The coronavirus is squeezing Walworth County government finances by causing fewer people to get marriage licenses, move into the county nursing home or spend time in work-release jail.
County officials have forecast a combined loss of more than $2 million in revenues this year, although officials also are confident that they can manage the fiscal impact of coronavirus.
“We can face the virus,” said County Board member Kathy Ingersoll, a member of the board’s finance committee.
The county has unveiled a proposed 2021 budget totaling $159 million, up from $151 million this year. The county is utilizing an estimated $9 million in cash reserves to avoid staff layoffs or deep program cuts.
County Administrator Mark Luberda also is recommending earmarking $2 million for a new “revenue stabilization” fund to guard against future possible shortfalls.
Luberda said the stabilization program will function like a rainy-day fund in case county government sees possible losses from a continuation of the coronavirus crisis or other outside factors.
“We’ve built that safety net,” he said.
The 11-member county board will take several weeks to examine the new budget proposal, followed by a public hearing and a final decision scheduled for Nov. 10.
Property taxes would increase slightly under the plan, from $59.9 million up to $60.7 million, although an expanded tax base would lower the tax rate from $3.36 to $3.21 per $1,000 of property value.
Ingersoll said although she has not yet studied the budget in detail, she is confident that Walworth County can avoid any major problem from the coronavirus crisis slowing certain revenue sources.
Ingersoll noted that the county has enjoyed a stable financial condition for many years before the public health crisis created disruptions.
“We are ahead of the game in many ways,” she said. “And we will work to stay that way.”
According to a county fiscal analysis, the coronavirus has directly or indirectly hurt county government revenues from many different sources. The report by county staff forecast a total combined loss of $2.3 million for the fiscal year, which ends Dec. 31.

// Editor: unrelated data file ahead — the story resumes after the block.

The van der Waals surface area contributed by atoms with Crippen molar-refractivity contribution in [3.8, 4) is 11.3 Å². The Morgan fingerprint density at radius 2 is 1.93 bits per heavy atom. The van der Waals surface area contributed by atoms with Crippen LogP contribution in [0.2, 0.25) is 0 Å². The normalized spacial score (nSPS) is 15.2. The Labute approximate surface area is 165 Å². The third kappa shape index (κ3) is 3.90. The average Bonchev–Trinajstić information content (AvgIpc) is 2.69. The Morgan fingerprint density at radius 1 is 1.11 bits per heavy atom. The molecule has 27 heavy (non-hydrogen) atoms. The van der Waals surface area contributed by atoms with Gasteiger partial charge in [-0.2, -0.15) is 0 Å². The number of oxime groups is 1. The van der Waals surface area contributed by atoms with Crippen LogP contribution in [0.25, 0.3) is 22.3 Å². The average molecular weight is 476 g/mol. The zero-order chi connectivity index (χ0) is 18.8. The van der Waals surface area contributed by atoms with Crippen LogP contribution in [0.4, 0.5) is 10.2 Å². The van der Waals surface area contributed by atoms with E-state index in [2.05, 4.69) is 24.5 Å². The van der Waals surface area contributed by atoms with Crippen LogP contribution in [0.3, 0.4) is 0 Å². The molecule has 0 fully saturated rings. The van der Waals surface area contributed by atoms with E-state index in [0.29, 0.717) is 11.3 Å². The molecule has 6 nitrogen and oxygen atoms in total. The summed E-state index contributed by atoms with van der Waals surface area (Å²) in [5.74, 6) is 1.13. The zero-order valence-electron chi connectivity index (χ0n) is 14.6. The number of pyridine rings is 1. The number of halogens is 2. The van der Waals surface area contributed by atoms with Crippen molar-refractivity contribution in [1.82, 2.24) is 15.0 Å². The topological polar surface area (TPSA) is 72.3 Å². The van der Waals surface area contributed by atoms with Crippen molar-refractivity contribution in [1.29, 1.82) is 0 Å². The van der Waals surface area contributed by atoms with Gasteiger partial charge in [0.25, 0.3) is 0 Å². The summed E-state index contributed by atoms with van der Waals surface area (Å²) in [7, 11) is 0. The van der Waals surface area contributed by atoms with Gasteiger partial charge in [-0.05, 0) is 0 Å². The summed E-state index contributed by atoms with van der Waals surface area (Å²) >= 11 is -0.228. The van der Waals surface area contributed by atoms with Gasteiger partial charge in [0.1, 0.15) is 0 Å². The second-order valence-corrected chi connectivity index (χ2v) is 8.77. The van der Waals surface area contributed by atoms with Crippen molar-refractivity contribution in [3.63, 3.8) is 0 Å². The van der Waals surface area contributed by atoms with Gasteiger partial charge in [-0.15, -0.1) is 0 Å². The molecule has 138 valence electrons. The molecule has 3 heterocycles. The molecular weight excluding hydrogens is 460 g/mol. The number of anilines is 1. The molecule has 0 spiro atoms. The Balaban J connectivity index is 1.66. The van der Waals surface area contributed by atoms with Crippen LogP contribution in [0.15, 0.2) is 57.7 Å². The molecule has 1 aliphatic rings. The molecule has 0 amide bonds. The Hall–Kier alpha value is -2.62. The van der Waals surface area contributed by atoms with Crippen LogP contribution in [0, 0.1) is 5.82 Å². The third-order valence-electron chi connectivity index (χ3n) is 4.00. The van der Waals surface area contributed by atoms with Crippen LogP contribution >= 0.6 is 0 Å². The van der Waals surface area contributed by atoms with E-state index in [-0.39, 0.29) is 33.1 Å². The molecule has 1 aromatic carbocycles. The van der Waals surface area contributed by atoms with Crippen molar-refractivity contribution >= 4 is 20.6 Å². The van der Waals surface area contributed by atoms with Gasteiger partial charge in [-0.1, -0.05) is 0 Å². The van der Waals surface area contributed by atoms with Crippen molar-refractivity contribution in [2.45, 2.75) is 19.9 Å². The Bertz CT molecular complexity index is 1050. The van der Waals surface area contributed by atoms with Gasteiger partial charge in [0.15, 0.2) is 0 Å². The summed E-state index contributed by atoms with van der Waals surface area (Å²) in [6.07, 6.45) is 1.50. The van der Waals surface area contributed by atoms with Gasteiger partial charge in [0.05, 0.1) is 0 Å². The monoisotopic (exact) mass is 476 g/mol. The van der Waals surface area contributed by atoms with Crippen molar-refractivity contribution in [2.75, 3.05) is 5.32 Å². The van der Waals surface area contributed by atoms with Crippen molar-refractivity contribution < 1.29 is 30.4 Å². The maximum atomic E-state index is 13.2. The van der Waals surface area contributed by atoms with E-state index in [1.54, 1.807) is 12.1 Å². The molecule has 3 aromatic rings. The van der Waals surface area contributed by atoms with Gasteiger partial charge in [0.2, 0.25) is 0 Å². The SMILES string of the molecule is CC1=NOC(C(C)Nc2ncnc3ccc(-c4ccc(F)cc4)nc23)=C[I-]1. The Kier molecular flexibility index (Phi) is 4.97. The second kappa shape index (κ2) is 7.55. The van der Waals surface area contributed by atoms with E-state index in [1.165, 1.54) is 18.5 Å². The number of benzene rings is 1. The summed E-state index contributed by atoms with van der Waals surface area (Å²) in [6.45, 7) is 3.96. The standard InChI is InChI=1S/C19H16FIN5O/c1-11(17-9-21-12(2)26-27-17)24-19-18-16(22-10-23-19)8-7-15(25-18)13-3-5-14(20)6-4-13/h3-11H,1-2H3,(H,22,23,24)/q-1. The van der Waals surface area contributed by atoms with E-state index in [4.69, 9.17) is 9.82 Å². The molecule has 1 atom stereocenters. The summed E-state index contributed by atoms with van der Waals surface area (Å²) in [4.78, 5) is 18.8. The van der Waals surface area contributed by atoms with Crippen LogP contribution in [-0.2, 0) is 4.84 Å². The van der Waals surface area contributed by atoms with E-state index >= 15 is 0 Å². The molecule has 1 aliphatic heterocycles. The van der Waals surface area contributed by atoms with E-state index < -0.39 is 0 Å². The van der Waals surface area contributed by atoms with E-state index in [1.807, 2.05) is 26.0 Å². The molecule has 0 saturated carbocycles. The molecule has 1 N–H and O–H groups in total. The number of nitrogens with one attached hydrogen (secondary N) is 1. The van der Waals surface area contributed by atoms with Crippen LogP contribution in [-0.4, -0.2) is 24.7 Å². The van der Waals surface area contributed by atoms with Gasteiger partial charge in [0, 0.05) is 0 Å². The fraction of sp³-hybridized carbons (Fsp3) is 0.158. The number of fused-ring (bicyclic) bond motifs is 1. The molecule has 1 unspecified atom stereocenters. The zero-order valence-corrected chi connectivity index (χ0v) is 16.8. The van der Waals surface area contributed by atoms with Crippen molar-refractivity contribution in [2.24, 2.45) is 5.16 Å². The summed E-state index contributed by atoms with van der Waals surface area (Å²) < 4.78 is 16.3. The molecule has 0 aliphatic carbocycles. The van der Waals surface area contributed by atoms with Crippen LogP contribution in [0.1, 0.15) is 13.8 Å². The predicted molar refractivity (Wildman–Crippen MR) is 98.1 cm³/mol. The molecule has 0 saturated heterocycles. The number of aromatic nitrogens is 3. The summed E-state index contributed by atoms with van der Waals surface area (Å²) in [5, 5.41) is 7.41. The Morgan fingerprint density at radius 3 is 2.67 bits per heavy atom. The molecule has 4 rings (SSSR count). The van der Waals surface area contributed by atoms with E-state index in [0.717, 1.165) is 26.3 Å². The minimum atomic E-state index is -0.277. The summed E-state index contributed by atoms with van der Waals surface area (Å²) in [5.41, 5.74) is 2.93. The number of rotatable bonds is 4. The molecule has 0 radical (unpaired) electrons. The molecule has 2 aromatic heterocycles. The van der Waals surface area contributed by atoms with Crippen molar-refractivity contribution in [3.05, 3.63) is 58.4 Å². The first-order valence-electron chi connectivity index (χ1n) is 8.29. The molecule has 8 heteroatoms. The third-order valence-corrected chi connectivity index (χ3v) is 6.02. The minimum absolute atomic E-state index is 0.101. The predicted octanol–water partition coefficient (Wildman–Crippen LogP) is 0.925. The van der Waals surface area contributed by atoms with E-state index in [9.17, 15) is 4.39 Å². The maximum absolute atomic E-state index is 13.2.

The biggest impact is in health and human services, where decreased admissions at the county nursing home are expected cost the county $510,000, along with $433,000 more in losses in other health programs.
Sales tax revenue is expected to decline $270,000 from reduced consumer spending, although Luberda said he has seen recent signs of improvement in this area.
Other revenue shortfalls include $230,000 in the clerk of court’s office because of reduced court activity; $266,000 in the county sheriff’s office from fewer work-release jail inmates because part of the facility has been closed; and $15,000 in the county clerk’s office because of fewer people seeking marriage licenses.
In land use and resource management, fewer people wanting to sell real estate or make home improvements has resulted in a projected $15,000 loss in land division and erosion control fees.
“We just haven’t seen the volumes,” said Shannon Haydin, deputy director of the department.
In most cases, county officials say they anticipate departments will overcome losses internally without much trouble. For example, the Lakeland Health Care Center nursing home has landed $524,000 in emergency federal funding for coronavirus relief.
Jessica Conley, the county finance director, who developed the revenue shortfall forecast, said individual department heads are trying to compensate, with savings in other areas such as unspent training and training funds.
“We have departments closely watching what will happen in the next couple of months,” Conley said. “We believe any shortfalls at this time can be absorbed.”
Looking ahead to 2021, the county’s new budget proposal includes an $8 million spending increase that includes mostly new capital improvement projects. Capital spending is up from $4.1 million to $11.5 million in the budget proposal.
Luberda said he is recommending that the county spend $2.5 million next year as the first outlay in a county 9-1-1 emergency communications system upgrade that is expected to cost more than $20 million over the next four years.
Another $652,000 would be spent rehabilitating the county jail, a 25-year-old building that will need about $4 million in upgrades in the foreseeable future.
No borrowing is included in the budget, but rather the county is drawing upon healthy cash reserves left behind from previous fiscal years.
Luberda said he is comfortable recommending a spending increase — and robust capital expenditures — regardless of any lingering uncertainty about how the coronavirus will impact county government in the year ahead. He noted that cash reserves are being dedicated to the new revenue stabilization fund.
“It’s just a good strategy,” he said. “Where caution was warranted, we built it in.”
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